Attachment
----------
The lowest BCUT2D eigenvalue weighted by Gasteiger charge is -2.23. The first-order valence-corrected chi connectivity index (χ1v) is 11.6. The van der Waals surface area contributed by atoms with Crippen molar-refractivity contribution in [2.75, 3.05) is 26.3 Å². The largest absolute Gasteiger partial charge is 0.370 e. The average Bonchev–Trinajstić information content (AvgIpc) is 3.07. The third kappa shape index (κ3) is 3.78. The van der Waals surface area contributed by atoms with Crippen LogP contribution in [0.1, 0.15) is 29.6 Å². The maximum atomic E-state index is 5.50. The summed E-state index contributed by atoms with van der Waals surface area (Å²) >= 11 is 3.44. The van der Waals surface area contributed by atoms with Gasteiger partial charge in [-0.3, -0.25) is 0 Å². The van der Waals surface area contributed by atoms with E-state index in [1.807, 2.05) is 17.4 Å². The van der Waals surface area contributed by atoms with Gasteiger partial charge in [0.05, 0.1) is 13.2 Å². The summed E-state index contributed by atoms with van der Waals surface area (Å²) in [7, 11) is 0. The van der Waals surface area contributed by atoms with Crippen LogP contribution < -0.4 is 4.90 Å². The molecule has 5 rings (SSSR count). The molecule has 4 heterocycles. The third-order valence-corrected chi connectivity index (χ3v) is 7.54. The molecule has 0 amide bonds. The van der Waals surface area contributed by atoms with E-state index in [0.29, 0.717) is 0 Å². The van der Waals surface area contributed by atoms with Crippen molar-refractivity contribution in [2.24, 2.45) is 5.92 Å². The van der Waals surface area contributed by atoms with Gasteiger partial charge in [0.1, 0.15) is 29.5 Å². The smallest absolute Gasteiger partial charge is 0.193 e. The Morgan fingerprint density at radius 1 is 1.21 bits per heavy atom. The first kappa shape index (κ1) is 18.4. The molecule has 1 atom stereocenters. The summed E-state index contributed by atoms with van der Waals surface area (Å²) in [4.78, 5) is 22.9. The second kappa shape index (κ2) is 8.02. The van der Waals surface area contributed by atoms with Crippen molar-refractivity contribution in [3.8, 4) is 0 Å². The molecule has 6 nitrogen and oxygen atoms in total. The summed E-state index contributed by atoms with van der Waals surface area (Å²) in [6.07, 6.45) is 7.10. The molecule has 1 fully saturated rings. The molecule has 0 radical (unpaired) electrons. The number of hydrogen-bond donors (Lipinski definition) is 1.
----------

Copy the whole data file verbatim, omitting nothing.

The lowest BCUT2D eigenvalue weighted by Gasteiger charge is -2.23. The first-order valence-corrected chi connectivity index (χ1v) is 11.6. The van der Waals surface area contributed by atoms with Crippen molar-refractivity contribution in [2.75, 3.05) is 26.3 Å². The largest absolute Gasteiger partial charge is 0.370 e. The average Bonchev–Trinajstić information content (AvgIpc) is 3.07. The third kappa shape index (κ3) is 3.78. The van der Waals surface area contributed by atoms with Crippen LogP contribution in [0.1, 0.15) is 29.6 Å². The maximum atomic E-state index is 5.50. The summed E-state index contributed by atoms with van der Waals surface area (Å²) >= 11 is 3.44. The van der Waals surface area contributed by atoms with Gasteiger partial charge in [-0.3, -0.25) is 0 Å². The van der Waals surface area contributed by atoms with E-state index in [1.807, 2.05) is 17.4 Å². The van der Waals surface area contributed by atoms with Gasteiger partial charge in [0.05, 0.1) is 13.2 Å². The summed E-state index contributed by atoms with van der Waals surface area (Å²) in [7, 11) is 0. The van der Waals surface area contributed by atoms with Crippen LogP contribution < -0.4 is 4.90 Å². The molecule has 5 rings (SSSR count). The molecule has 4 heterocycles. The third-order valence-corrected chi connectivity index (χ3v) is 7.54. The molecule has 0 amide bonds. The van der Waals surface area contributed by atoms with E-state index in [0.29, 0.717) is 0 Å². The van der Waals surface area contributed by atoms with Crippen molar-refractivity contribution in [2.24, 2.45) is 5.92 Å². The van der Waals surface area contributed by atoms with Gasteiger partial charge in [0.1, 0.15) is 29.5 Å². The smallest absolute Gasteiger partial charge is 0.193 e. The Morgan fingerprint density at radius 1 is 1.21 bits per heavy atom. The first kappa shape index (κ1) is 18.4. The molecule has 1 atom stereocenters. The summed E-state index contributed by atoms with van der Waals surface area (Å²) in [4.78, 5) is 22.9. The second kappa shape index (κ2) is 8.02. The van der Waals surface area contributed by atoms with Crippen molar-refractivity contribution in [3.8, 4) is 0 Å². The molecule has 6 nitrogen and oxygen atoms in total. The summed E-state index contributed by atoms with van der Waals surface area (Å²) in [6.07, 6.45) is 7.10. The molecule has 1 fully saturated rings. The molecule has 0 radical (unpaired) electrons. The number of hydrogen-bond donors (Lipinski definition) is 1.